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Published Authors > Martin Ratcliffe

Martin Ratcliffe


Martin has been an amateur astronomer since 1968, when he received his first telescope. He is a contributing editor for the national magazine, “Astronomy”, and has written their Night Sky column since 1996. He is currently employed as Director of Professional Development, Sky-Skan, Inc, a planetarium company, and is a former President of the International Planetarium Society (2001-2002),. He is author of four books, including Night Sky Revealed (Barnes and Noble), State of the Universe 2007 & 2008 (Springer), Cosmology and the Evolution of the Universe (ABC-CLIO), and currently is a series editor for Springer Briefs in Astronomy. He moved from England to the USA in 1991 to direct the Buhl Planetarium at the Carnegie Science Center in Pittsburgh, PA, and later ran the CyberDome theater at Exploration Place, Wichita KS. He has filmed total eclipses of the Sun for television, and enjoys astronomical photography from his own home-built observatory in Wichita. He is a past council member of the British Astronomical Association and Society for Popular Astronomy (UK). He earned his Bachelor’s of Science degree from University College London (England) in Astronomy.  Martin is an adjunct lecturer at Wichita State University and a Fellow of the Royal Astronomical Society.



About the Book:

Cosmology and the Evolution of the Universe is a volume in the Greenwood Guide to the Universe Series.  Cosmology encompasses everything in the universe.  It is the ultimate big picture.  We humans have recently come to understand that the formation and origin of everything around us – are intimately related in a deep and fundamental way.  It’s a fantastic story, based on real objects in the universe.  Uncovering the intriguing details about our universe, how it came to be, and what it is made of, is the subject of this book.  It’s designed to introduce any adult, or student entering college, to our universe.  It is purposefully written in an accessible way that is easy for nonspecialist readers to follow.  The book will also be useful to the planetarium professional, and any teacher in high school and college who wants a nonmathematical introduction to cosmology.  Modern planetariums of today are able to display the new three-dimensional maps of the entire know universe.  By escaping from the grip of an Earth-bound view of the old days, they can now tell the modern story of cosmology as easily as showing the constellations.  This book will help them tell the story.

The story is about how we come to know what the universe is made of, how stars and galaxies are formed, and how we understand the distant echoes embedded in the light now being received by our telescopes.  No mathematical background is required – simply an inquisitive nature about the origin, evolution, and future of the universe.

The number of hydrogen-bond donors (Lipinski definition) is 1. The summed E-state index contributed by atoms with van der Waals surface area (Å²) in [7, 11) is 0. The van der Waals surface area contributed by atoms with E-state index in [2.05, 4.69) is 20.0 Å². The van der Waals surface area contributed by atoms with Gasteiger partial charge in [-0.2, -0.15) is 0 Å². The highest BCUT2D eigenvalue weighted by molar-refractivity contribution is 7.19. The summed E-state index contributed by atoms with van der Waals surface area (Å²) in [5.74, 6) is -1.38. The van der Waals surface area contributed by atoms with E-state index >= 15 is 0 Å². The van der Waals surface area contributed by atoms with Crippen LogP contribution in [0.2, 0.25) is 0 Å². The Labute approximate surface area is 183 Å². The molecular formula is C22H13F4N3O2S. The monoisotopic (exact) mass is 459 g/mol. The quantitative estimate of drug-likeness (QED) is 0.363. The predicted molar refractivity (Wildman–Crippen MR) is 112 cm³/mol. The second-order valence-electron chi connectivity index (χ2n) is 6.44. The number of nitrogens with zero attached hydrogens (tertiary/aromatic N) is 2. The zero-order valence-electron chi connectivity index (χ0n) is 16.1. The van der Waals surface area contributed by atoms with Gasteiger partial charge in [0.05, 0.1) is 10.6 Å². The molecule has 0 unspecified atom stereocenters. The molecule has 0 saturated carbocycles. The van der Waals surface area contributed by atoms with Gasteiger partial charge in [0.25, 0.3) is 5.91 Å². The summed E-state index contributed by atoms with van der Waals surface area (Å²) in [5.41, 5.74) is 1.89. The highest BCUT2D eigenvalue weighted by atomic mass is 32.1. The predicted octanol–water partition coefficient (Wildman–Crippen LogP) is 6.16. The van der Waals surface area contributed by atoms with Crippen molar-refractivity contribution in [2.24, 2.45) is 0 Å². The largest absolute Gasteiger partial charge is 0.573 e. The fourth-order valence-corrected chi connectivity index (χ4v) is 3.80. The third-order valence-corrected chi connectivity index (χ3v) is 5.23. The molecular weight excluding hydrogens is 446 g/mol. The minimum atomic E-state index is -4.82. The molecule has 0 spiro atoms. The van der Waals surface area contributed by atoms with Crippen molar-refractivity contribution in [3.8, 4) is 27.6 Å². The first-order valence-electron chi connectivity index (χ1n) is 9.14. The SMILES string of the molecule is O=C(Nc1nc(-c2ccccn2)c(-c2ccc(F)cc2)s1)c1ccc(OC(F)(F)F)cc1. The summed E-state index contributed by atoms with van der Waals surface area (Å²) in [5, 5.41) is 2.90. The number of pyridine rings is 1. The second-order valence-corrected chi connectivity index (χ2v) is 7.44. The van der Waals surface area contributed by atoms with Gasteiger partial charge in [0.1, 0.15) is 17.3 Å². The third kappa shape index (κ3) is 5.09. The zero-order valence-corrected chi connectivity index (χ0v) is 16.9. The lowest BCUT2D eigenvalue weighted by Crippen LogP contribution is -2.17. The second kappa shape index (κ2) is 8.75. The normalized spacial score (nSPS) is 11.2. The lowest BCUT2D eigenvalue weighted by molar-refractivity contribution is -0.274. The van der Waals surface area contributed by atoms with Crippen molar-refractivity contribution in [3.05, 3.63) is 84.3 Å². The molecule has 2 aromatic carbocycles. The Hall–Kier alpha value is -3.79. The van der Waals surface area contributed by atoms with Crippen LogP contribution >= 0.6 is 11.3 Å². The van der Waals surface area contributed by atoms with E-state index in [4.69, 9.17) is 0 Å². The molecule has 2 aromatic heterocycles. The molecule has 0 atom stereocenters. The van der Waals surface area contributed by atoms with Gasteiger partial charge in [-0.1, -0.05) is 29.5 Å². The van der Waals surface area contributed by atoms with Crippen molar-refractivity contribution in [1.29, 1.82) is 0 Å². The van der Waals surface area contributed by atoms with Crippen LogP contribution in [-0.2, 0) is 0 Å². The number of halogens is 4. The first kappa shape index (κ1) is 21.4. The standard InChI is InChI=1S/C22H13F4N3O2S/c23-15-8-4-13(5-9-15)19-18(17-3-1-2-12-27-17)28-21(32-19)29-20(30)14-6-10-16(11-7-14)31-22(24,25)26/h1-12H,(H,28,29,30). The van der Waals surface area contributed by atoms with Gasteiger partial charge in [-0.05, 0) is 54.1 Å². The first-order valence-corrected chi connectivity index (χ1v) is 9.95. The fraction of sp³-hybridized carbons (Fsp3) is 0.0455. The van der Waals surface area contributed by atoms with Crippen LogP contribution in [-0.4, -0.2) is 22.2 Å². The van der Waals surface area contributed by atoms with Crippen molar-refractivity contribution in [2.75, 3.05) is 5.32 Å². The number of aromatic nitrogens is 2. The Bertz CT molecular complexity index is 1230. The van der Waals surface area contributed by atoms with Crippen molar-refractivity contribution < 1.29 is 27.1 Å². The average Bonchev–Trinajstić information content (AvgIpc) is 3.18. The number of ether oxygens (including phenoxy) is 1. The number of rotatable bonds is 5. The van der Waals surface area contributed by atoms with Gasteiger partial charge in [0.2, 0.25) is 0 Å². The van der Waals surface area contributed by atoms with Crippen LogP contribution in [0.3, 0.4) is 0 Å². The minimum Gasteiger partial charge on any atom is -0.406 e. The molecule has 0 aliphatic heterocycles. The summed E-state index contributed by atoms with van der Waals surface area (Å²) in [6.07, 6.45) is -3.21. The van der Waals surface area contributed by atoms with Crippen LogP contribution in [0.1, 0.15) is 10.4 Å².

This volume in the Greenwood Guides to the Universe Series is designed to convey what an exciting time it is to be alive, and to become aware of the amazing steps we have made, as a species, in understanding our universe and how it works.


Martin is listed as Series editor of these Springer Publisher publications.

The Moon's Near Side Megabasin and Far Side Bulge - Charles Byrne

Space Weather and Coronal Mass Ejections - Tim Howard

Measuring the Angular Momentum of Supermassive Black Holes - L Brenneman

Constant-Scale Natural Boundary Mapping to reveal global and cosmic processes - Pamela Clark

How We Met!

Martin Ratcliffe is employed by Sky-Skan Inc., one of the IPS2012 sponsors, and we met at the Baton Rouge Irene W. Pennington Planetarium during the week-long conference.  We soon discovered a shared appreciation of books and photography.  He is the author of five books, writes regular columns for Astronomy magazine and has his own backyard observatory.  I think it is funny that he lives in Kansas, yet has never watched "The Wizard of Oz!" However, he is originally from England and does see James Bonds movies.  Since IPS, I have had he pleasure of working with Sky-Skan and Martin at Digital Sky Academy training meetings.

Recent newsSee this same link on the News page too.

September 5, 2014
As seen in the September edition of Astronomy Magazine, an article by Martin Ratcliffe, "Mars Meets Its Rival."  Read the article:  http://astronomy.com/magazine/sky-this-month/2014/07/mars-meets-its-rival


Additional Books

Other Interesting Links

December 11, 2014
A photograph taken by Martin Ratcliffe was selected by NASA's APOD (Astronomy Photograph of the Day)!













CNN Interview with Miles O'Brien:  http://www.youtube.com/watch?v=lQNHmO8CQ2Q

Interview on March 10, 2014 in Pittsburgh Post-Gazette:
Going beyond the dome
Schools using their planetariums, observatories for more than star-gazing